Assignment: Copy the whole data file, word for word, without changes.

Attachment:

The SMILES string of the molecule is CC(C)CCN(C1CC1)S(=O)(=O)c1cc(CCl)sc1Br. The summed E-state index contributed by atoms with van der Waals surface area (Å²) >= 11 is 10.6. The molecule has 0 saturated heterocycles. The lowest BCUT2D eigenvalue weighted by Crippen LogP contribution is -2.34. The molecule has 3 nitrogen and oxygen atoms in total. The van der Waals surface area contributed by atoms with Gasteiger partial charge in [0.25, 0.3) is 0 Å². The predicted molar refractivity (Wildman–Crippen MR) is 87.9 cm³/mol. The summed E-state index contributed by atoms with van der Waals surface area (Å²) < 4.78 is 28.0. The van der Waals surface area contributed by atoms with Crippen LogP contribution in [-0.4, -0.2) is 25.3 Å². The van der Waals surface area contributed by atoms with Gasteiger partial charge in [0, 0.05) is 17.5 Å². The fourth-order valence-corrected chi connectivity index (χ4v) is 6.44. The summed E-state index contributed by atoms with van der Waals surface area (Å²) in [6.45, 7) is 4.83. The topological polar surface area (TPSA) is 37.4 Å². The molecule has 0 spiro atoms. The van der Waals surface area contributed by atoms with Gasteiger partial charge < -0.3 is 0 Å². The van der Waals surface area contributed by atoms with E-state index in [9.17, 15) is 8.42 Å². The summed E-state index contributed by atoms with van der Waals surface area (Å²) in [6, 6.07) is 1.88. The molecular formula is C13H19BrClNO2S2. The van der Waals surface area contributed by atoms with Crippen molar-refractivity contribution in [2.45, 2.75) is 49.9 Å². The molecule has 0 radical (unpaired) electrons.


The SMILES string of the molecule is CC(C)CCN(C1CC1)S(=O)(=O)c1cc(CCl)sc1Br. The summed E-state index contributed by atoms with van der Waals surface area (Å²) >= 11 is 10.6. The molecule has 0 saturated heterocycles. The lowest BCUT2D eigenvalue weighted by Crippen LogP contribution is -2.34. The molecule has 3 nitrogen and oxygen atoms in total. The van der Waals surface area contributed by atoms with Gasteiger partial charge in [0.25, 0.3) is 0 Å². The predicted molar refractivity (Wildman–Crippen MR) is 87.9 cm³/mol. The summed E-state index contributed by atoms with van der Waals surface area (Å²) < 4.78 is 28.0. The van der Waals surface area contributed by atoms with Crippen LogP contribution in [-0.4, -0.2) is 25.3 Å². The van der Waals surface area contributed by atoms with Gasteiger partial charge in [0, 0.05) is 17.5 Å². The fourth-order valence-corrected chi connectivity index (χ4v) is 6.44. The summed E-state index contributed by atoms with van der Waals surface area (Å²) in [6.45, 7) is 4.83. The topological polar surface area (TPSA) is 37.4 Å². The molecule has 0 spiro atoms. The van der Waals surface area contributed by atoms with Gasteiger partial charge < -0.3 is 0 Å². The van der Waals surface area contributed by atoms with E-state index in [9.17, 15) is 8.42 Å². The summed E-state index contributed by atoms with van der Waals surface area (Å²) in [6, 6.07) is 1.88. The molecular formula is C13H19BrClNO2S2. The van der Waals surface area contributed by atoms with Crippen molar-refractivity contribution in [2.45, 2.75) is 49.9 Å². The molecule has 0 radical (unpaired) electrons.